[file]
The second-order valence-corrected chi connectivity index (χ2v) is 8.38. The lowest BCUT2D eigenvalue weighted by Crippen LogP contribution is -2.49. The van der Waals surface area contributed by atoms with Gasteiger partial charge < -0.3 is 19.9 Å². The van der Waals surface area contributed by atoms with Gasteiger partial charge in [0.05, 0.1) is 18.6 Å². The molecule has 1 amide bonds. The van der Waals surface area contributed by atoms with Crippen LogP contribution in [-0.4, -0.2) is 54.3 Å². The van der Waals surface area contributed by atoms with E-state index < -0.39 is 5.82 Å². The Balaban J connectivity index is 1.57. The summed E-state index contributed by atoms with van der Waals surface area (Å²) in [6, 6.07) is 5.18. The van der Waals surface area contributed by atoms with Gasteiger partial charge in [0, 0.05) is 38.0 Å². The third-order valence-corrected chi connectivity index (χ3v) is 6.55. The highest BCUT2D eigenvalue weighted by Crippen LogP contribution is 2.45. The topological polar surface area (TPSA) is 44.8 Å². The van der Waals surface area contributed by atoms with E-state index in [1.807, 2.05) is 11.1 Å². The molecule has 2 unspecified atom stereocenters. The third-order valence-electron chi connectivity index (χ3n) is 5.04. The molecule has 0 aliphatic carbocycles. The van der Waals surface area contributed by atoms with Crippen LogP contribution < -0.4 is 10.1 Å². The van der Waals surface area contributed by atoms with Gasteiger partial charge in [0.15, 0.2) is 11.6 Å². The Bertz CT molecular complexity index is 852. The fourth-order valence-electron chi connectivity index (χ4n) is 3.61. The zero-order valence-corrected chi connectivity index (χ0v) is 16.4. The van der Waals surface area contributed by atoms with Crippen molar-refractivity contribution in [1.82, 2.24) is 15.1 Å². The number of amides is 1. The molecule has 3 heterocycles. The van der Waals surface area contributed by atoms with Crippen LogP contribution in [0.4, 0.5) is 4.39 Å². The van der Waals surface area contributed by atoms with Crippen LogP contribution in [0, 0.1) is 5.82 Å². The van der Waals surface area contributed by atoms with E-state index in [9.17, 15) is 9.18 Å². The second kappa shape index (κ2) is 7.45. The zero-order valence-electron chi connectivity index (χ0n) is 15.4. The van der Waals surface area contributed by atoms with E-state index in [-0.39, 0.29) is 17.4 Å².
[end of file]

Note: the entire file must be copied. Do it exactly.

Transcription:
The second-order valence-corrected chi connectivity index (χ2v) is 8.38. The lowest BCUT2D eigenvalue weighted by Crippen LogP contribution is -2.49. The van der Waals surface area contributed by atoms with Gasteiger partial charge < -0.3 is 19.9 Å². The van der Waals surface area contributed by atoms with Gasteiger partial charge in [0.05, 0.1) is 18.6 Å². The molecule has 1 amide bonds. The van der Waals surface area contributed by atoms with Crippen LogP contribution in [-0.4, -0.2) is 54.3 Å². The van der Waals surface area contributed by atoms with E-state index < -0.39 is 5.82 Å². The Balaban J connectivity index is 1.57. The summed E-state index contributed by atoms with van der Waals surface area (Å²) in [6, 6.07) is 5.18. The van der Waals surface area contributed by atoms with Gasteiger partial charge in [0, 0.05) is 38.0 Å². The third-order valence-corrected chi connectivity index (χ3v) is 6.55. The highest BCUT2D eigenvalue weighted by Crippen LogP contribution is 2.45. The topological polar surface area (TPSA) is 44.8 Å². The van der Waals surface area contributed by atoms with E-state index in [1.807, 2.05) is 11.1 Å². The molecule has 2 unspecified atom stereocenters. The third-order valence-electron chi connectivity index (χ3n) is 5.04. The molecule has 0 aliphatic carbocycles. The van der Waals surface area contributed by atoms with Crippen LogP contribution < -0.4 is 10.1 Å². The van der Waals surface area contributed by atoms with Gasteiger partial charge in [0.15, 0.2) is 11.6 Å². The Bertz CT molecular complexity index is 852. The fourth-order valence-electron chi connectivity index (χ4n) is 3.61. The zero-order valence-corrected chi connectivity index (χ0v) is 16.4. The van der Waals surface area contributed by atoms with Crippen molar-refractivity contribution in [1.82, 2.24) is 15.1 Å². The number of amides is 1. The molecule has 3 heterocycles. The van der Waals surface area contributed by atoms with Crippen LogP contribution in [0.4, 0.5) is 4.39 Å². The van der Waals surface area contributed by atoms with Crippen LogP contribution in [0, 0.1) is 5.82 Å². The van der Waals surface area contributed by atoms with E-state index in [9.17, 15) is 9.18 Å². The second kappa shape index (κ2) is 7.45. The zero-order valence-electron chi connectivity index (χ0n) is 15.4. The van der Waals surface area contributed by atoms with E-state index in [-0.39, 0.29) is 17.4 Å².